Introducing and using technology will help to improve agricultural productivity and make it easy for young people to find aspects they can be attracted to explore profitably.
With the average age of the farming population at 65, the continent needs to encourage youths to embrace agriculture as a means of employment and the introduction of technology tools like drones has to be readily available to make agriculture fun and more attractive to young people.
Drones — the small flying robot variety — are ushering in a new agricultural revolution, says information specialist Gerard Sylvester, editor of a new report on drones and farming by the Food and Agriculture Organization of the United Nations and the International Telecommunication Union.
If you are new to farming or do not know too much about farming, you might be wondering the essence of the use of the drone in the agricultural space.
With the various challenges encountered by farmers, especially on issues of water – both quality and quantity, climate change, glyphosate-resistant weeds, soil quality, uncertain commodity prices, and increasing input prices to name a few, the use of a drone is one of the available options to mitigate these and other concerns.
Shifting towards precision agriculture, which is essentially the collection of data, it storage and analysis to effectively provide nutrients and proper management of the crop by partitioning the field into portions that managed by individuals with a range of GPS-equipped precision tools can help tackle these concerns.
The Current Drone Influence in Agriculture
Drones are relatively affordable especially when you buy from the alternative technology countries like China, Malaysia, and Japan to mention a few and it doesn’t require a whole lot of training to pilot. With a few days of learning and practice, a person can use a drone and build up other techniques. They are strong enough to carry the kinds of remote sensing technology that, in the past, required satellite connectivity or the use of full-size, crewed aircraft.
Here are just a few of the practical ways drones are set to help us fill the agricultural production gap for the future:
A New York-based start-up has developed pollen-dumping drones that have helped pollinate almond, cherry and apple orchards. The company reports that its drones can increase pollination rates by 25 to 65 percent, though actual analyses verifying those numbers are yet to complete.
Bee Innovative, a drone company, has been tracking honeybees in real time for precision pollination. Bee Innovative claims that its “BeeDar” solution has already delivered 20 percent increases in crop yields and returns for farmers season to season.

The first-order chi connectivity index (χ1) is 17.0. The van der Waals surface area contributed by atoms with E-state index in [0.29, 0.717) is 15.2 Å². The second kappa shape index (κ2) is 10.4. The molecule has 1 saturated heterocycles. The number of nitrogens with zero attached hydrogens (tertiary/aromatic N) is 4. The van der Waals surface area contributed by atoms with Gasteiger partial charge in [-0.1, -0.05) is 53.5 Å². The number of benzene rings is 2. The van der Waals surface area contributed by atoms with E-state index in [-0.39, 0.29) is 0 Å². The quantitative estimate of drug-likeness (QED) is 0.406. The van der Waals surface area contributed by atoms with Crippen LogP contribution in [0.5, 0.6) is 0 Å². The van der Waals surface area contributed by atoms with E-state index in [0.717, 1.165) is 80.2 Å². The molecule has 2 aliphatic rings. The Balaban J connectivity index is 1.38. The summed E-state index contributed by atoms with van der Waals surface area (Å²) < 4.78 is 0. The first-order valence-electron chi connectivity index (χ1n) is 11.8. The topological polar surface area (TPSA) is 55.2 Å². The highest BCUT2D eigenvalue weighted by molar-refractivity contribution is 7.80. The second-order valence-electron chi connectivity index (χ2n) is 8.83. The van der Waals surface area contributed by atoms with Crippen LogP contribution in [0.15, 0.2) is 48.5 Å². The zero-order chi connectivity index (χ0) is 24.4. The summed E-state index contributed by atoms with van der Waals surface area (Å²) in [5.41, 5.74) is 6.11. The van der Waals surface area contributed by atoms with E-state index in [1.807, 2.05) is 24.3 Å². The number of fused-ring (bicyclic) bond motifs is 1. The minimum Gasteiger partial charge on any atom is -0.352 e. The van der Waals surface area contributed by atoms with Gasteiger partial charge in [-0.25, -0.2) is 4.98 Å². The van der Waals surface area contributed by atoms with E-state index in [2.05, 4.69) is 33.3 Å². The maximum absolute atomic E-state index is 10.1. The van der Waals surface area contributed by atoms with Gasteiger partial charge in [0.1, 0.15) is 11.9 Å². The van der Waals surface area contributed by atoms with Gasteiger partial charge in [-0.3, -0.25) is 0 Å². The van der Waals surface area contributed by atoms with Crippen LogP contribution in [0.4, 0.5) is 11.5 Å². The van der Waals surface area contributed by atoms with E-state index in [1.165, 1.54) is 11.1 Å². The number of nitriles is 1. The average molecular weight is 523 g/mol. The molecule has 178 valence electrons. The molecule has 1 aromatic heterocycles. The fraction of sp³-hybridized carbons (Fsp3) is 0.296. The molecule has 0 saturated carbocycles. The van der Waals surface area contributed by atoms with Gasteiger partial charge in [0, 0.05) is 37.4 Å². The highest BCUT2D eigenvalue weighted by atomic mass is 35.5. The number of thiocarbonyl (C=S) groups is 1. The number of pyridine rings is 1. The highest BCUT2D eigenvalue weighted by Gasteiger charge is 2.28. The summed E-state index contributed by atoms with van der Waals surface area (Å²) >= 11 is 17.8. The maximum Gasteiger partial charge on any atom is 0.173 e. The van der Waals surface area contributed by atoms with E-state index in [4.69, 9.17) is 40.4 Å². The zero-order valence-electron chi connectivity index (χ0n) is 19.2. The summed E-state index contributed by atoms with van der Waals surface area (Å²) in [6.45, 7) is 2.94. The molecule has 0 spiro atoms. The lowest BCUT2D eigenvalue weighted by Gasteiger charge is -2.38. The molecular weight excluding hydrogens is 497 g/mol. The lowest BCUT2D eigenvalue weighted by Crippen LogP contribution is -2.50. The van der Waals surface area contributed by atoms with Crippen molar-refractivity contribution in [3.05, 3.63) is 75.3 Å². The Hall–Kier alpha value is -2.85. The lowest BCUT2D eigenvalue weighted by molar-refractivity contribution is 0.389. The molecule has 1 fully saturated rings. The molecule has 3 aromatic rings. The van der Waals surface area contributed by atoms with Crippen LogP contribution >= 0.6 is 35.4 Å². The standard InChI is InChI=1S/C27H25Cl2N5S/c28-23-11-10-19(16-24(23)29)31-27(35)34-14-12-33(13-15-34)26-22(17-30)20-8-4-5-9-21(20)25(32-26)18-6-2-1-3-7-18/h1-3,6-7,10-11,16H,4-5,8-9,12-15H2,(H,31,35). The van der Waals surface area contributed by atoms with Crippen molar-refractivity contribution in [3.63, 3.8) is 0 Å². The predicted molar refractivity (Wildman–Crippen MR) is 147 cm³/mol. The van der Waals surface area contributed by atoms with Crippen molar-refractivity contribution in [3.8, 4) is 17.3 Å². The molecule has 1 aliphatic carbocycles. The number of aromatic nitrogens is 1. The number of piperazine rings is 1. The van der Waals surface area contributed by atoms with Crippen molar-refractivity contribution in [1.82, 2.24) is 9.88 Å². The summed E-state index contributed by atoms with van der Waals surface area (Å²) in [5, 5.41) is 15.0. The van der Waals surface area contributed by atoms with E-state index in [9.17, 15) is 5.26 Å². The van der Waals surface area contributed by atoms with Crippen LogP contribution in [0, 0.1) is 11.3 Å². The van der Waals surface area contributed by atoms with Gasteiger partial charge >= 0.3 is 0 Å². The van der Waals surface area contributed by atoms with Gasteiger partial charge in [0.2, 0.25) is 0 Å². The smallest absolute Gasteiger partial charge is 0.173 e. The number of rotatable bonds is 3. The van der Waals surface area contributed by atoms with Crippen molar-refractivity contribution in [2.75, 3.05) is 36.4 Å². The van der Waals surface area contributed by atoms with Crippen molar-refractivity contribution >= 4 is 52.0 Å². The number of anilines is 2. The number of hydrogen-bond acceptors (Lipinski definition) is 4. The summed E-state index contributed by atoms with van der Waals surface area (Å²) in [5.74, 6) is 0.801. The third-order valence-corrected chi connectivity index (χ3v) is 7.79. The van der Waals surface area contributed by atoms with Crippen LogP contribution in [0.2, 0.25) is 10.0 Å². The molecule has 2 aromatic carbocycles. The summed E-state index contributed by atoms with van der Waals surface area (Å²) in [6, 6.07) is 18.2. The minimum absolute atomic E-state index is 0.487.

Companies such as DroneSeed are building drones that can blast seeds into the ground at 350 feet per second. DroneSeed says its solution is good for the environment, worker safety and investors. DroneSeed’s drones currently have a flight time of about 30 minutes; after changing batteries, the drones can cover an acre within 1.5 hours.
In recent times, insurance companies are using, drone technology in managing agriculture claims.
Experts believe that aerial spraying can be completed up to five times faster with drones than with traditional machinery. Drones can scan the ground and spray the right amount of liquid, modulating distance from the soil and spraying in real time for even coverage. The result is increased efficiency with a reduction in the number of chemicals penetrating groundwater.
In December 2015, DJI (the world’s largest producer of civilian drones and aerial imaging technology) announced a collaboration with Flir Systems Inc., an Oregon-based sensor manufacturer that focuses on thermal imaging. In agriculture, farmers use thermal imaging as they fly over fields to indicate dry spots, over-watering, crop height or pesticide use.
Drones are also useful in Animal Husbandry
In big ranches, drones are essential equipment when coupling with infrared cameras that detect the body heat or stray animals and animals covered by vegetation.
A drone can also be used to create a more up to date, high-resolution map of a ranch with a combination of flight planning software and photogrammetry software that combines many overlapping photos into one georeferenced map. This map is always of a higher resolution and better detailed than maps from the satellites.
Agricultural drones are here to stay. Young farmers embrace the technology, save up for one and integrate it into our farming routine.
Enjoy your drone adventure!
The Image of drone spraying the crops first appeared on Factor Daily